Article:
Kjell Johan Sæbø

You don't know what you have until you lose it: what /lu:z/ can tell us about /hæv/​

The folk theory of "lose" has it that it means to stop having. Thus a sentence "Jeg mista laksen" (Norwegian) presupposes that I had the salmon up to the time of the event and asserts that I did not have it from then on. Now if there were a consensus on the right theory of "have", one could stop there. But there isn't, and in fact, facts about "lose" can throw new light on the debate about "have". In particular, relations coming from relational nouns can feed the relation that stops holding between the subject and the object, just as it can feed the relation that holds according to "have". I discuss a succession of recent proposals on "have" in this light and conclude that some are more amenable to accommodating "lose" than others.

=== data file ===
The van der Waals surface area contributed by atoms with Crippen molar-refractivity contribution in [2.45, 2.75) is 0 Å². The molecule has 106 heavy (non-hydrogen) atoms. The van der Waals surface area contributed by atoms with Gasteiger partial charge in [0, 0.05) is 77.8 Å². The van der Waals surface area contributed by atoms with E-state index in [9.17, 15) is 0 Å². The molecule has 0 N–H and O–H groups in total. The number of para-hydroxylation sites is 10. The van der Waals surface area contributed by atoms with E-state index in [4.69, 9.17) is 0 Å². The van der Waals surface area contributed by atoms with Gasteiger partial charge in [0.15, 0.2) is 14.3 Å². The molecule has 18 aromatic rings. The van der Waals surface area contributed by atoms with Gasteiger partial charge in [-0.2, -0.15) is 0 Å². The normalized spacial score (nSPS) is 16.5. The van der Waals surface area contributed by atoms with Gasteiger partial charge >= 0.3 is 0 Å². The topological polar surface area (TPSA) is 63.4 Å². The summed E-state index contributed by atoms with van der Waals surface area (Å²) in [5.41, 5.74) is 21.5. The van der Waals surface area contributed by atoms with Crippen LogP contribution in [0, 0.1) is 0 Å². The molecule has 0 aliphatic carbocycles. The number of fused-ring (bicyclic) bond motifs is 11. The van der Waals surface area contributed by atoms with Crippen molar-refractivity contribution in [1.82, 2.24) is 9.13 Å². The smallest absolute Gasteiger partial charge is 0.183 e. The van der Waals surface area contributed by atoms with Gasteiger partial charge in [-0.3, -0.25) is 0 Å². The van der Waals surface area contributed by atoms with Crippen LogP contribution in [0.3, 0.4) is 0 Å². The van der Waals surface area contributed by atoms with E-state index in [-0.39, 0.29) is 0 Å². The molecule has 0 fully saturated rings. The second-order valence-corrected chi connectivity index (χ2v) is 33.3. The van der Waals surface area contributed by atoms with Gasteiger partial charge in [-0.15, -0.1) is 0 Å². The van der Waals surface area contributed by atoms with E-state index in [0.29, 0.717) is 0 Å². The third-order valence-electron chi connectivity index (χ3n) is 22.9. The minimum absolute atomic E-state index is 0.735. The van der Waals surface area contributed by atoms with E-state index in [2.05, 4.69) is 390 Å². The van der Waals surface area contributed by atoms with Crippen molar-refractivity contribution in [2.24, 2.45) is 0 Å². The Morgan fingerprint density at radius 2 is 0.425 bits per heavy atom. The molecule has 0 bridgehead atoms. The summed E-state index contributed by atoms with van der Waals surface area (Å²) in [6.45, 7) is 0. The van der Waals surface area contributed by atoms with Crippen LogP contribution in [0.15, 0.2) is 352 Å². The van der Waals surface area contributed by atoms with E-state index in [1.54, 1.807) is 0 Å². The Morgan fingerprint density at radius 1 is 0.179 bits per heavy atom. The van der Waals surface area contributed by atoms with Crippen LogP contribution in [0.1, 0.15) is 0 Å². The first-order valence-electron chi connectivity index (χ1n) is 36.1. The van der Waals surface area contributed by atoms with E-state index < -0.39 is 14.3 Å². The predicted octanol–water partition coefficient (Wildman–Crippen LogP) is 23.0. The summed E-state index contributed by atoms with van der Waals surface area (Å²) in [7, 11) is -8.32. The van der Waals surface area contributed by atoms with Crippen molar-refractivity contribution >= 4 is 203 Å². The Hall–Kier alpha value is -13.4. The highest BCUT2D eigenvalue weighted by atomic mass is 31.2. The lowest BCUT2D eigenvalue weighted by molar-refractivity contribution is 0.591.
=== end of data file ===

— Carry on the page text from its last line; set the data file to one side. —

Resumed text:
Elena Callegari
Tags: lose, have, relational nouns, semantics
Published Feb. 1, 2018 4:38 PM - Last modified Nov. 2, 2018 1:43 PM